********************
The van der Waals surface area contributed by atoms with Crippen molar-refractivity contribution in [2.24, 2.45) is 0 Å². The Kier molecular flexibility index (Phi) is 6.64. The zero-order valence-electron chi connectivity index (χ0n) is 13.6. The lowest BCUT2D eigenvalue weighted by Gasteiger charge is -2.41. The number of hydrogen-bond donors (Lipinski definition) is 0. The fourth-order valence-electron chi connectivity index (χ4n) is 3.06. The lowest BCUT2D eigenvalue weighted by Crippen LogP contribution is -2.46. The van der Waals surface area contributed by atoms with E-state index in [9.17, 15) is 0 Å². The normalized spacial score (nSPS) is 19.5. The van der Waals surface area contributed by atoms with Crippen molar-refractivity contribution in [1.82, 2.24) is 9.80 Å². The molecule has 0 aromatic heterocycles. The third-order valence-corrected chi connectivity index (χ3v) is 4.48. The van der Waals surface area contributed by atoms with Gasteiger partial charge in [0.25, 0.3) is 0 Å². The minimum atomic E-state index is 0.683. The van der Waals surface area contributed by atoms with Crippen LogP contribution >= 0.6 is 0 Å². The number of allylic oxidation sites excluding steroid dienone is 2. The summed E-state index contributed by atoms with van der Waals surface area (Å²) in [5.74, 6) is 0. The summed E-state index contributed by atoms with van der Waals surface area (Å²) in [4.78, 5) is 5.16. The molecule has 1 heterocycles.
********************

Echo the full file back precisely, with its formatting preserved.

The van der Waals surface area contributed by atoms with Crippen molar-refractivity contribution in [2.24, 2.45) is 0 Å². The Kier molecular flexibility index (Phi) is 6.64. The zero-order valence-electron chi connectivity index (χ0n) is 13.6. The lowest BCUT2D eigenvalue weighted by Gasteiger charge is -2.41. The number of hydrogen-bond donors (Lipinski definition) is 0. The fourth-order valence-electron chi connectivity index (χ4n) is 3.06. The lowest BCUT2D eigenvalue weighted by Crippen LogP contribution is -2.46. The van der Waals surface area contributed by atoms with E-state index in [9.17, 15) is 0 Å². The normalized spacial score (nSPS) is 19.5. The van der Waals surface area contributed by atoms with Crippen molar-refractivity contribution in [1.82, 2.24) is 9.80 Å². The molecule has 0 aromatic heterocycles. The third-order valence-corrected chi connectivity index (χ3v) is 4.48. The van der Waals surface area contributed by atoms with Gasteiger partial charge in [0.25, 0.3) is 0 Å². The minimum atomic E-state index is 0.683. The van der Waals surface area contributed by atoms with Crippen LogP contribution >= 0.6 is 0 Å². The number of allylic oxidation sites excluding steroid dienone is 2. The summed E-state index contributed by atoms with van der Waals surface area (Å²) in [5.74, 6) is 0. The summed E-state index contributed by atoms with van der Waals surface area (Å²) in [4.78, 5) is 5.16. The molecule has 1 heterocycles.